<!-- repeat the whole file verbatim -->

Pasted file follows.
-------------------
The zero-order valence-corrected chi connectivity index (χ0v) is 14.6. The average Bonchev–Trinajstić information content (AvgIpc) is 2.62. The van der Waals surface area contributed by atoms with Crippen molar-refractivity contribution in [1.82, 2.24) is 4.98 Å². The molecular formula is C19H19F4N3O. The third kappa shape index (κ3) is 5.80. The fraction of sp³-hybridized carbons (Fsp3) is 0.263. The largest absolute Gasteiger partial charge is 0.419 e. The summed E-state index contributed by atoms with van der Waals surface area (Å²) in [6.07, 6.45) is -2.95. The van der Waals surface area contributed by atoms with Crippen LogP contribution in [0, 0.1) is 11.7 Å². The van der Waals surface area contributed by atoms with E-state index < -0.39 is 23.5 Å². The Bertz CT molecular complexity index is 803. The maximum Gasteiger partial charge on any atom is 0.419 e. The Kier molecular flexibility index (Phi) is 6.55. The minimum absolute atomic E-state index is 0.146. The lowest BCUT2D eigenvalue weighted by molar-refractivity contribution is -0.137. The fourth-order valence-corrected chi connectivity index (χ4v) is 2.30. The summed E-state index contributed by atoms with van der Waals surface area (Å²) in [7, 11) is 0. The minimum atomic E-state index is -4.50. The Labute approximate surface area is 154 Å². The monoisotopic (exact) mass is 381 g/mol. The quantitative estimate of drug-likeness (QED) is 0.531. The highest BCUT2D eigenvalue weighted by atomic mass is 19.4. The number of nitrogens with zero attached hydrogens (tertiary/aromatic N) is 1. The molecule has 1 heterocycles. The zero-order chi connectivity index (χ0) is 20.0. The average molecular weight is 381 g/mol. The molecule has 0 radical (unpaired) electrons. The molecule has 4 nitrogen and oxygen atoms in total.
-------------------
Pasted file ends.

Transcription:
The zero-order valence-corrected chi connectivity index (χ0v) is 14.6. The average Bonchev–Trinajstić information content (AvgIpc) is 2.62. The van der Waals surface area contributed by atoms with Crippen molar-refractivity contribution in [1.82, 2.24) is 4.98 Å². The molecular formula is C19H19F4N3O. The third kappa shape index (κ3) is 5.80. The fraction of sp³-hybridized carbons (Fsp3) is 0.263. The largest absolute Gasteiger partial charge is 0.419 e. The summed E-state index contributed by atoms with van der Waals surface area (Å²) in [6.07, 6.45) is -2.95. The van der Waals surface area contributed by atoms with Crippen LogP contribution in [0, 0.1) is 11.7 Å². The van der Waals surface area contributed by atoms with E-state index < -0.39 is 23.5 Å². The Bertz CT molecular complexity index is 803. The maximum Gasteiger partial charge on any atom is 0.419 e. The Kier molecular flexibility index (Phi) is 6.55. The minimum absolute atomic E-state index is 0.146. The lowest BCUT2D eigenvalue weighted by molar-refractivity contribution is -0.137. The fourth-order valence-corrected chi connectivity index (χ4v) is 2.30. The summed E-state index contributed by atoms with van der Waals surface area (Å²) in [7, 11) is 0. The minimum atomic E-state index is -4.50. The Labute approximate surface area is 154 Å². The monoisotopic (exact) mass is 381 g/mol. The quantitative estimate of drug-likeness (QED) is 0.531. The highest BCUT2D eigenvalue weighted by atomic mass is 19.4. The number of nitrogens with zero attached hydrogens (tertiary/aromatic N) is 1. The molecule has 1 heterocycles. The zero-order chi connectivity index (χ0) is 20.0. The average molecular weight is 381 g/mol. The molecule has 0 radical (unpaired) electrons. The molecule has 4 nitrogen and oxygen atoms in total.